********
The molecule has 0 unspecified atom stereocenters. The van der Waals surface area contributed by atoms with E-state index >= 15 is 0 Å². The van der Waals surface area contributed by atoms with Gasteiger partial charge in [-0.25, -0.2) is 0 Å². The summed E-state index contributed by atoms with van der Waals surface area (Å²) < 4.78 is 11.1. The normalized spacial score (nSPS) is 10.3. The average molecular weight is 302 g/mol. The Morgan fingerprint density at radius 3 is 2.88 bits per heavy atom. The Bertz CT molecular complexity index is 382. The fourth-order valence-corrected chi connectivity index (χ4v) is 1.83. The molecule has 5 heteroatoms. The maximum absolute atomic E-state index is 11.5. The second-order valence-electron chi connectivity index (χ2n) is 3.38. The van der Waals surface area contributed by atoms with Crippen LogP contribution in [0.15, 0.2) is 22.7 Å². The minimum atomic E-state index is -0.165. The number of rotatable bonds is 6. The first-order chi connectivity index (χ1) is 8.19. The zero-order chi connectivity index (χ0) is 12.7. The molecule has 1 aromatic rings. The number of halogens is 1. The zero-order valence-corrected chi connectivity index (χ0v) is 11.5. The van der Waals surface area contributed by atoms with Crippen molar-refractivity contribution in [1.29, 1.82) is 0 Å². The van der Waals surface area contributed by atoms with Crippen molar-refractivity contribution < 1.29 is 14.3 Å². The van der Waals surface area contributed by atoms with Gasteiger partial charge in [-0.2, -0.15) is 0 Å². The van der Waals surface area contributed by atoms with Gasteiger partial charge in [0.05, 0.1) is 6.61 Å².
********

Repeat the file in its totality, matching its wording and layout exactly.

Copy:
The molecule has 0 unspecified atom stereocenters. The van der Waals surface area contributed by atoms with E-state index >= 15 is 0 Å². The van der Waals surface area contributed by atoms with Gasteiger partial charge in [-0.25, -0.2) is 0 Å². The summed E-state index contributed by atoms with van der Waals surface area (Å²) < 4.78 is 11.1. The normalized spacial score (nSPS) is 10.3. The average molecular weight is 302 g/mol. The Morgan fingerprint density at radius 3 is 2.88 bits per heavy atom. The Bertz CT molecular complexity index is 382. The fourth-order valence-corrected chi connectivity index (χ4v) is 1.83. The molecule has 5 heteroatoms. The maximum absolute atomic E-state index is 11.5. The second-order valence-electron chi connectivity index (χ2n) is 3.38. The van der Waals surface area contributed by atoms with Crippen LogP contribution in [0.15, 0.2) is 22.7 Å². The minimum atomic E-state index is -0.165. The number of rotatable bonds is 6. The first-order chi connectivity index (χ1) is 8.19. The zero-order chi connectivity index (χ0) is 12.7. The molecule has 1 aromatic rings. The number of halogens is 1. The zero-order valence-corrected chi connectivity index (χ0v) is 11.5. The van der Waals surface area contributed by atoms with Crippen molar-refractivity contribution in [1.29, 1.82) is 0 Å². The van der Waals surface area contributed by atoms with Crippen molar-refractivity contribution < 1.29 is 14.3 Å². The van der Waals surface area contributed by atoms with Gasteiger partial charge in [-0.2, -0.15) is 0 Å². The van der Waals surface area contributed by atoms with Gasteiger partial charge in [0.05, 0.1) is 6.61 Å².